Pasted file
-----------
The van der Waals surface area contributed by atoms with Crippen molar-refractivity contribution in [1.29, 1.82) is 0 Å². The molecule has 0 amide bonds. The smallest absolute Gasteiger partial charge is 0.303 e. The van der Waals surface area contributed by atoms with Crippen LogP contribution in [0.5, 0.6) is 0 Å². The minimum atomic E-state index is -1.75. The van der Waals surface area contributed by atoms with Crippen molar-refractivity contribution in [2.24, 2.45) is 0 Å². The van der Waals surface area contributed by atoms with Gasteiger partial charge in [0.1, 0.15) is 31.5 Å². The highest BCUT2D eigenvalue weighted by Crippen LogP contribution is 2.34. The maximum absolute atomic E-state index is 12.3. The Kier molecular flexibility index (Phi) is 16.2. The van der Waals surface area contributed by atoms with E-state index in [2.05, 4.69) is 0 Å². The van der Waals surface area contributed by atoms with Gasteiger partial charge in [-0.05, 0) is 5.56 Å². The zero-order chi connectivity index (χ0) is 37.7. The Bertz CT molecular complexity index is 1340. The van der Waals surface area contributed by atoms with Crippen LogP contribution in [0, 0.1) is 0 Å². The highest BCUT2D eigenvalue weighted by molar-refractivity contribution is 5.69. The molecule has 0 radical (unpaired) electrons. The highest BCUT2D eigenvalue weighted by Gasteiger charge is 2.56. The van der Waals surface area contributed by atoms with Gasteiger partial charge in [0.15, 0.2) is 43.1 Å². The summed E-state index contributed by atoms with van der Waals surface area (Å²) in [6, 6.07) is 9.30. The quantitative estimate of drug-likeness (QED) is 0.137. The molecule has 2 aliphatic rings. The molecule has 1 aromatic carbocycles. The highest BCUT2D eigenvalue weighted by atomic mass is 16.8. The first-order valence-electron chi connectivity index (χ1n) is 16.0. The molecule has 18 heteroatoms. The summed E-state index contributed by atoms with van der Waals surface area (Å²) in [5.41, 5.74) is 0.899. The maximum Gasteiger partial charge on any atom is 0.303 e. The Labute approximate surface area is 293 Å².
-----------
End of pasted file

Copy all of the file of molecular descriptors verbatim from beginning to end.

The van der Waals surface area contributed by atoms with Crippen molar-refractivity contribution in [1.29, 1.82) is 0 Å². The molecule has 0 amide bonds. The smallest absolute Gasteiger partial charge is 0.303 e. The van der Waals surface area contributed by atoms with Crippen LogP contribution in [0.5, 0.6) is 0 Å². The minimum atomic E-state index is -1.75. The van der Waals surface area contributed by atoms with Crippen molar-refractivity contribution in [2.24, 2.45) is 0 Å². The van der Waals surface area contributed by atoms with Gasteiger partial charge in [0.1, 0.15) is 31.5 Å². The highest BCUT2D eigenvalue weighted by Crippen LogP contribution is 2.34. The maximum absolute atomic E-state index is 12.3. The Kier molecular flexibility index (Phi) is 16.2. The van der Waals surface area contributed by atoms with E-state index in [2.05, 4.69) is 0 Å². The van der Waals surface area contributed by atoms with Gasteiger partial charge in [-0.05, 0) is 5.56 Å². The zero-order chi connectivity index (χ0) is 37.7. The Bertz CT molecular complexity index is 1340. The van der Waals surface area contributed by atoms with Crippen LogP contribution in [0, 0.1) is 0 Å². The highest BCUT2D eigenvalue weighted by molar-refractivity contribution is 5.69. The molecule has 0 radical (unpaired) electrons. The highest BCUT2D eigenvalue weighted by Gasteiger charge is 2.56. The van der Waals surface area contributed by atoms with Gasteiger partial charge in [0.15, 0.2) is 43.1 Å². The summed E-state index contributed by atoms with van der Waals surface area (Å²) in [6, 6.07) is 9.30. The quantitative estimate of drug-likeness (QED) is 0.137. The molecule has 2 aliphatic rings. The molecule has 1 aromatic carbocycles. The highest BCUT2D eigenvalue weighted by atomic mass is 16.8. The first-order valence-electron chi connectivity index (χ1n) is 16.0. The molecule has 18 heteroatoms. The summed E-state index contributed by atoms with van der Waals surface area (Å²) in [5.41, 5.74) is 0.899. The maximum Gasteiger partial charge on any atom is 0.303 e. The Labute approximate surface area is 293 Å².